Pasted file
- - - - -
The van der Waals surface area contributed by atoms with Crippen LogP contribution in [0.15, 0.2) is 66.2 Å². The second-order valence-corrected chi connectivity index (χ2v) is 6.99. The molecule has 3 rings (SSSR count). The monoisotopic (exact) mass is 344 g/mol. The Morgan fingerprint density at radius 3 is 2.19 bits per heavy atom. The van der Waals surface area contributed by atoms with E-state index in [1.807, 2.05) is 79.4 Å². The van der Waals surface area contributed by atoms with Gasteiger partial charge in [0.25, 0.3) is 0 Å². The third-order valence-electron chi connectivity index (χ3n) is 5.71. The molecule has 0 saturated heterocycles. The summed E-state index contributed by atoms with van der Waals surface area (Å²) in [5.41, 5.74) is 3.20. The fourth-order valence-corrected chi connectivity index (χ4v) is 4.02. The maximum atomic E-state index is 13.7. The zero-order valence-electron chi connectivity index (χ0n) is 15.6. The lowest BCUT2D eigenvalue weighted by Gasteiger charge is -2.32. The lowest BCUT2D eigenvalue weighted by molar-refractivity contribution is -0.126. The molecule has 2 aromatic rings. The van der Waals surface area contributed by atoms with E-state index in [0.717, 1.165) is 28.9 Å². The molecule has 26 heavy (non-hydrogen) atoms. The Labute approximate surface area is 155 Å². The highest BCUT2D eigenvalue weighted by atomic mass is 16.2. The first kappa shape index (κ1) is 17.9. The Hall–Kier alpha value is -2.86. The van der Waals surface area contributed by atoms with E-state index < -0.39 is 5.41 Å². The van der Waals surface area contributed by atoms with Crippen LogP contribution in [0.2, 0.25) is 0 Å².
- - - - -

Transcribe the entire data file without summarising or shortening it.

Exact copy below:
The van der Waals surface area contributed by atoms with Crippen LogP contribution in [0.15, 0.2) is 66.2 Å². The second-order valence-corrected chi connectivity index (χ2v) is 6.99. The molecule has 3 rings (SSSR count). The monoisotopic (exact) mass is 344 g/mol. The Morgan fingerprint density at radius 3 is 2.19 bits per heavy atom. The van der Waals surface area contributed by atoms with E-state index in [1.807, 2.05) is 79.4 Å². The van der Waals surface area contributed by atoms with Gasteiger partial charge in [0.25, 0.3) is 0 Å². The third-order valence-electron chi connectivity index (χ3n) is 5.71. The molecule has 0 saturated heterocycles. The summed E-state index contributed by atoms with van der Waals surface area (Å²) in [5.41, 5.74) is 3.20. The fourth-order valence-corrected chi connectivity index (χ4v) is 4.02. The maximum atomic E-state index is 13.7. The zero-order valence-electron chi connectivity index (χ0n) is 15.6. The lowest BCUT2D eigenvalue weighted by Gasteiger charge is -2.32. The lowest BCUT2D eigenvalue weighted by molar-refractivity contribution is -0.126. The molecule has 2 aromatic rings. The van der Waals surface area contributed by atoms with E-state index in [0.717, 1.165) is 28.9 Å². The molecule has 26 heavy (non-hydrogen) atoms. The Labute approximate surface area is 155 Å². The highest BCUT2D eigenvalue weighted by atomic mass is 16.2. The first kappa shape index (κ1) is 17.9. The Hall–Kier alpha value is -2.86. The van der Waals surface area contributed by atoms with E-state index < -0.39 is 5.41 Å². The van der Waals surface area contributed by atoms with Crippen LogP contribution in [0.2, 0.25) is 0 Å².